A German court has invalidated eight clauses in Apple's user privacy agreement. Apple had already signed a binding consent agreeing not to use seven of the 15 clauses in that agreement, but Bloomberg reported that the court said the remaining eight clauses deviated too much from German law.
In other words, Apple's entire user privacy agreement has been tossed out by a combination of German courts and regulators because it doesn't go far enough to protect customer data.
“The ruling shows the high importance of data protection for consumers in a digital world,” Gerd Billen, head of the consumer watchdog group Verbraucherzentrale Bundesverband, told Bloomberg.
Most of the European Union takes privacy far more seriously than U.S. regulators, or put another way, consumer privacy is largely a joke in the U.S. Corporations in the U.S. can largely use customers and their data to profit in any way they can devise.
That said, Google was fined $22.5 million by the U.S. Federal Trade Commission in 2012 for bypassing Safari privacy restrictions.
The irony is that Apple does a much better job of protecting our data than other U.S. tech giants—make that most other U.S. companies. For instance, newspaper and magazine publishers were tense that Apple wouldn't give them access to subscriber data.
That's an issue that has bugged other businesses in the U.S. interested in mining data from iOS apps. Apple has also put measures into place to require app developers to get permission to access location data, contacts, and other user information.
This is largely, perhaps entirely, because Apple makes its money by selling hardware at a profit, while many other tech giants—Facebook and Google, for instance—make money from advertising. Apple has sought to maintain control over user data in order to make the iOS ecosystem stronger as a whole.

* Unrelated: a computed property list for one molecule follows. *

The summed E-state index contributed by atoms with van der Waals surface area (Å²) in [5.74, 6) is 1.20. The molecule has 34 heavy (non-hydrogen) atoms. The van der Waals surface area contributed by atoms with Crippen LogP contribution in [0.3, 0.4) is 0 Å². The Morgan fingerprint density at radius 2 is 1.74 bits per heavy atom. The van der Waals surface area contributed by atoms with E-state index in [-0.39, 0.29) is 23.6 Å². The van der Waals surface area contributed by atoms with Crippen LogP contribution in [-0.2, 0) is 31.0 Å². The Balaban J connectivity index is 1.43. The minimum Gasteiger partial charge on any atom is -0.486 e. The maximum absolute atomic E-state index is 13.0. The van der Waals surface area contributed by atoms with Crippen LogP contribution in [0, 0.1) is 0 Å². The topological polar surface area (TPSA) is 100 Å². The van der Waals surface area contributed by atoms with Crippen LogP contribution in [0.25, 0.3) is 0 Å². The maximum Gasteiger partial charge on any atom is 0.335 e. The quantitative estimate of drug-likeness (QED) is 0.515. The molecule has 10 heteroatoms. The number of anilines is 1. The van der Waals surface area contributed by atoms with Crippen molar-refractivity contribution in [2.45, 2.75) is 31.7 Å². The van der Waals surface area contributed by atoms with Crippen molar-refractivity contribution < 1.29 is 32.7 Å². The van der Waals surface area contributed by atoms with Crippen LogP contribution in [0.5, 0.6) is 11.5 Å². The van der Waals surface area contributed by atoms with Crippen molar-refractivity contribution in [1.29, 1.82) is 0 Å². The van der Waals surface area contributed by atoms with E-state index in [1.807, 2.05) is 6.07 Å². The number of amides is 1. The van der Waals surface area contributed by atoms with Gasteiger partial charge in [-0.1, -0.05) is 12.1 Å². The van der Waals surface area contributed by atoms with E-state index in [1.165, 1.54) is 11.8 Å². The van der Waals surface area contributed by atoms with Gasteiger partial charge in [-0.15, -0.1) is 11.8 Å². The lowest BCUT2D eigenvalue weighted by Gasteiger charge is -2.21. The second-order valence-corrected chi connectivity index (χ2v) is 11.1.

Be that as it may, Apple's policies still haven't passed muster on Germany, where privacy is taken much more seriously than it is here. If we're lucky, this will help spark changes in other parts of the world, too, but we won't hold our breath.
At the heart of the ruling, which can be appealed, is the aspect of Apple's agreement that asked for "global consent" to use customer data. German laws dictates that consumers be informed in specific detail which data is being used for what purposes. A company like Apple can't even ask for permission to use names, addresses, and phone numbers for user's contacts.
That's the other side of the privacy issue, however. Think about how useful our smartphones are because they can make intelligent use of contacts, calendars, location data, and names. Blanket permission-to-use agreements stem from a cover-your-ass reality, especially in the U.S., but our take is that Germany wants to separate the use from the harvesting.
While we love the idea of companies not being able to harvest our contacts, our names and contact information, and other personal data in order to sell it and profit from its use, but there are many legitimate and helpful uses that information can be put to use for our benefit.
All of which is to say that privacy is tough and complex issue. From our perspective, Apple is the one big player out there looking to protect our data, but the German ruling finds that it doesn't go far enough.
Woe be unto the big players like Google and Facebook should the same attention be brought to their models.